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February 04, 1973 - Image 7

Resource type:
Michigan Daily, 1973-02-04

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Sunday, February 4, 1973


Page Seven

Sunday, Feruary 4, 173ITHEIMICIGANIDAIL

Daily Photo by KAREN KASMAUSKi
Jerry Hubbard (L) and opponent square off

Jean Gagnon dismounts the high bar

full court
Michigan plays tough
. . .but still cantw in
Special To The Daily
THOUGH THEY HAD all the reason in the world to, the much
maligned Michigan cagers did not fold yesterday at Illinois.
They were beaten by a team they were probably superior to, but
they were not whipped.
"I find it hard to believe that Michigan is 4-4 in the Big
Ten," said a jovial Illini mentor Harv Schmidt after his squad
sent the Maize and Blue roller-coaster deeper into its horrible
descent yesterday. "They really took it to us."'
The game was one of the seemingly endless nightmares
that the Wolverines have suffered of late. A bad pass here,
and untimely turnovers and poor free throw shooting there
came back to haunt the Wolverines as they have in the last
four or five games.
And once again they had allowed the opposition's star to
remain in the game with four fouls, Nick Weatherspoon, playing.
what he later called, "my best game," calmly gunned the
Wolverines to an agonizing death.
But no one can say that the Wolverines handed him the
buckets. He earned them, fighting through a sticky and agres-
sive Wolverine man-to-man defense.
Coach John Orr, his face long and white, reacted angrily
when a reporter suggested that his squad did not play "the
good D." "I thought we played defense well," Orr snapped
In one of the few times he showed emotion in the post-game
interview session. "Did you think we weren't tough?" he
Harv Schmidt, for one, thought they were exactly that.
"They showed us a lot down there, coming at us man-to-man,"
he said. "Jesus, they were tough. They played us nose to
nose. But 'Spoon '(Weatherspoon) played a fantastic game,
boy, let me tell you!"
And it wasn't offense that the Wolverines lacked, either. In
the second half, they sunk an unbelievable 19 of 27 field attempts,
which, for non-math majors, converts to 70.4%. That figure is
especially high when you consider how down and disgusted the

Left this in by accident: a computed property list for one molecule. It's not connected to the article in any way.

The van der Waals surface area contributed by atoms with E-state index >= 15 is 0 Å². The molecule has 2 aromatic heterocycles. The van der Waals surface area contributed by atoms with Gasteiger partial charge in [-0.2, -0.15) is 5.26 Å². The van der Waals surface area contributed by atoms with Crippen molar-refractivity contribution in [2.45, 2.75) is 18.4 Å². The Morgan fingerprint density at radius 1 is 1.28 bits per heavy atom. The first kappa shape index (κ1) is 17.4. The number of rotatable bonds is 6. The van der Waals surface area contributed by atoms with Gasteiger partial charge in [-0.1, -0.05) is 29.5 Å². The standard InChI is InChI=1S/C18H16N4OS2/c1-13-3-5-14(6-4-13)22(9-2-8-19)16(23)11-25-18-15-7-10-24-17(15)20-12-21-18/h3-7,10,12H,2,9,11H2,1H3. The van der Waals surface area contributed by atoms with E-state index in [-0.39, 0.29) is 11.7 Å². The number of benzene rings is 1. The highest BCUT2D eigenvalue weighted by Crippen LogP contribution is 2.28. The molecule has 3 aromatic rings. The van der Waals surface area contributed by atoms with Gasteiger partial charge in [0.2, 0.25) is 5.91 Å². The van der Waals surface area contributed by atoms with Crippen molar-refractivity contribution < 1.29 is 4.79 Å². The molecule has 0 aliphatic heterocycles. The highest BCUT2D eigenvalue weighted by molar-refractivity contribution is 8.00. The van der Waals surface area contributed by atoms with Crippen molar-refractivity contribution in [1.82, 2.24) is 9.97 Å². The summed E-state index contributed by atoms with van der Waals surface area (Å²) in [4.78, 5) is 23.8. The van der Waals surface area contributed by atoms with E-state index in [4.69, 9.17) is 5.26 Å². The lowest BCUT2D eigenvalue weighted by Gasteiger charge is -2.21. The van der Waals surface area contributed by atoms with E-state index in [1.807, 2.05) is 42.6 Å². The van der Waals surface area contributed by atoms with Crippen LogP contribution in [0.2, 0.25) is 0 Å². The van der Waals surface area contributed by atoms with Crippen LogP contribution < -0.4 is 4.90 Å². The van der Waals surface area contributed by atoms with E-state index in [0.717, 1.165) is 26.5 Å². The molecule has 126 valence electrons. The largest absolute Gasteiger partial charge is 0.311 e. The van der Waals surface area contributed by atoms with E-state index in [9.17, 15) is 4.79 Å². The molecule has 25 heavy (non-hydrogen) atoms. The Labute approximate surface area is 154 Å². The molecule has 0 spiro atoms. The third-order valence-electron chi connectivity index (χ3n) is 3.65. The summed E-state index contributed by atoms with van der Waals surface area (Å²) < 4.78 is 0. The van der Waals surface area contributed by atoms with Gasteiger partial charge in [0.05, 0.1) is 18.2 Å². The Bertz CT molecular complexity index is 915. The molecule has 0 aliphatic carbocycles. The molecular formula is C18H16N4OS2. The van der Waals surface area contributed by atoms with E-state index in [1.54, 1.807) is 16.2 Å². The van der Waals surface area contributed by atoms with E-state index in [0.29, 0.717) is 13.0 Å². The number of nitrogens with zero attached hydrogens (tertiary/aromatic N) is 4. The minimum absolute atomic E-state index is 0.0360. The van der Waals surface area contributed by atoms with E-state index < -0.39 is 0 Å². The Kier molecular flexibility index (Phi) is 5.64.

Wolverines feel.
Whatever ails the Wolverines, and something does to be sure,
this correspondent cannot believe the lack of the will to win is
one of the viruses. He does not believe it because of Michigan's
performance yesterday.
Although their game was off, as it has been for well nigh
three weeks, the Maize and Blue hustled. Henry Wilmore, who
had an embarrassing one point in the first half, came off the
bench and tried to rally the squad.
"We perked up at the end," said Orr. And they did. They
fought, they contended hard, and they had their chances, but
somehow they fell short of the goal.
Faced with the prospect of squaring off with a team that
honestly believes that it is in the thick of the Big Ten race,
a distinction Michigan has unfortunately lost, the Wolverines
sucked up their disappointment and played with a fury, but
not always the skill of a team fighting for the crown. And
when the boorish and bush Illini partisans booed their every
action, the Wolverines held their ground.
Sure, something's wrong. The Maize and Blue cagers turned
the ball over 17 times to the Illini, and on plays on which they
were not being actively challenged. And they missed easy shots,
i.e., free throws. What hurt was that they were one-and-one
attempts. John Lockard, Greg Buss, and Joe Johnson all missed
at key points in the game. And, to add to the list of Wolverine
woes, they let a smaller and sometimes slower team stay almost
even with them off the boards.
It's hard to believe that, with eight games gone in the Bigj